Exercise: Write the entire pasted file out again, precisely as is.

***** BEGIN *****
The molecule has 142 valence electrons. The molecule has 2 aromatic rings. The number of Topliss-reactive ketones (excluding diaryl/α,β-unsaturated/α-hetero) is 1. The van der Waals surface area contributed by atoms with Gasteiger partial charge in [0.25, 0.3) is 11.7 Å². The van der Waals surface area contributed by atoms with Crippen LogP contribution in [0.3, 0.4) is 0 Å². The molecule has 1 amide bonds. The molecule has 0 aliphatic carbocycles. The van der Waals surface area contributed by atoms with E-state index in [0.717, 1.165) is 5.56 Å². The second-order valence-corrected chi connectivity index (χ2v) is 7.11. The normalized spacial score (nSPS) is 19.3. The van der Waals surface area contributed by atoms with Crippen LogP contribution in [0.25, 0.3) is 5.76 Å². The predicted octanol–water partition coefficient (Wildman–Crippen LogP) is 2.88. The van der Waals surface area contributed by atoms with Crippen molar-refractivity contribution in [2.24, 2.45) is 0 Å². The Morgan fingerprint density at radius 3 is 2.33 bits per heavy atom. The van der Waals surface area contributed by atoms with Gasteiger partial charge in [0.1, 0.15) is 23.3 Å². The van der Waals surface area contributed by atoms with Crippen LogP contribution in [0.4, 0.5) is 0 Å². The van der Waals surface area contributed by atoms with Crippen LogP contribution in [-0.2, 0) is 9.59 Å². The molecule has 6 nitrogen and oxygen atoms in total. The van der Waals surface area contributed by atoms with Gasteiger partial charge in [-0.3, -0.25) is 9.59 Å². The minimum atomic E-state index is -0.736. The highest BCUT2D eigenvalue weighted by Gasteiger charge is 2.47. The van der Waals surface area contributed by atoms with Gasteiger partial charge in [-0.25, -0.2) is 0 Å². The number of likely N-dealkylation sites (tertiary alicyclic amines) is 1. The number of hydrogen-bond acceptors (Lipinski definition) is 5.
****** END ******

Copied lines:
The molecule has 142 valence electrons. The molecule has 2 aromatic rings. The number of Topliss-reactive ketones (excluding diaryl/α,β-unsaturated/α-hetero) is 1. The van der Waals surface area contributed by atoms with Gasteiger partial charge in [0.25, 0.3) is 11.7 Å². The van der Waals surface area contributed by atoms with Crippen LogP contribution in [0.3, 0.4) is 0 Å². The molecule has 1 amide bonds. The molecule has 0 aliphatic carbocycles. The van der Waals surface area contributed by atoms with E-state index in [0.717, 1.165) is 5.56 Å². The second-order valence-corrected chi connectivity index (χ2v) is 7.11. The normalized spacial score (nSPS) is 19.3. The van der Waals surface area contributed by atoms with Crippen LogP contribution in [0.25, 0.3) is 5.76 Å². The predicted octanol–water partition coefficient (Wildman–Crippen LogP) is 2.88. The van der Waals surface area contributed by atoms with Crippen molar-refractivity contribution in [2.24, 2.45) is 0 Å². The Morgan fingerprint density at radius 3 is 2.33 bits per heavy atom. The van der Waals surface area contributed by atoms with Gasteiger partial charge in [0.1, 0.15) is 23.3 Å². The van der Waals surface area contributed by atoms with Crippen LogP contribution in [0.4, 0.5) is 0 Å². The van der Waals surface area contributed by atoms with Crippen LogP contribution in [-0.2, 0) is 9.59 Å². The molecule has 6 nitrogen and oxygen atoms in total. The van der Waals surface area contributed by atoms with Gasteiger partial charge in [-0.3, -0.25) is 9.59 Å². The minimum atomic E-state index is -0.736. The highest BCUT2D eigenvalue weighted by Gasteiger charge is 2.47. The van der Waals surface area contributed by atoms with Gasteiger partial charge in [-0.25, -0.2) is 0 Å². The number of likely N-dealkylation sites (tertiary alicyclic amines) is 1. The number of hydrogen-bond acceptors (Lipinski definition) is 5.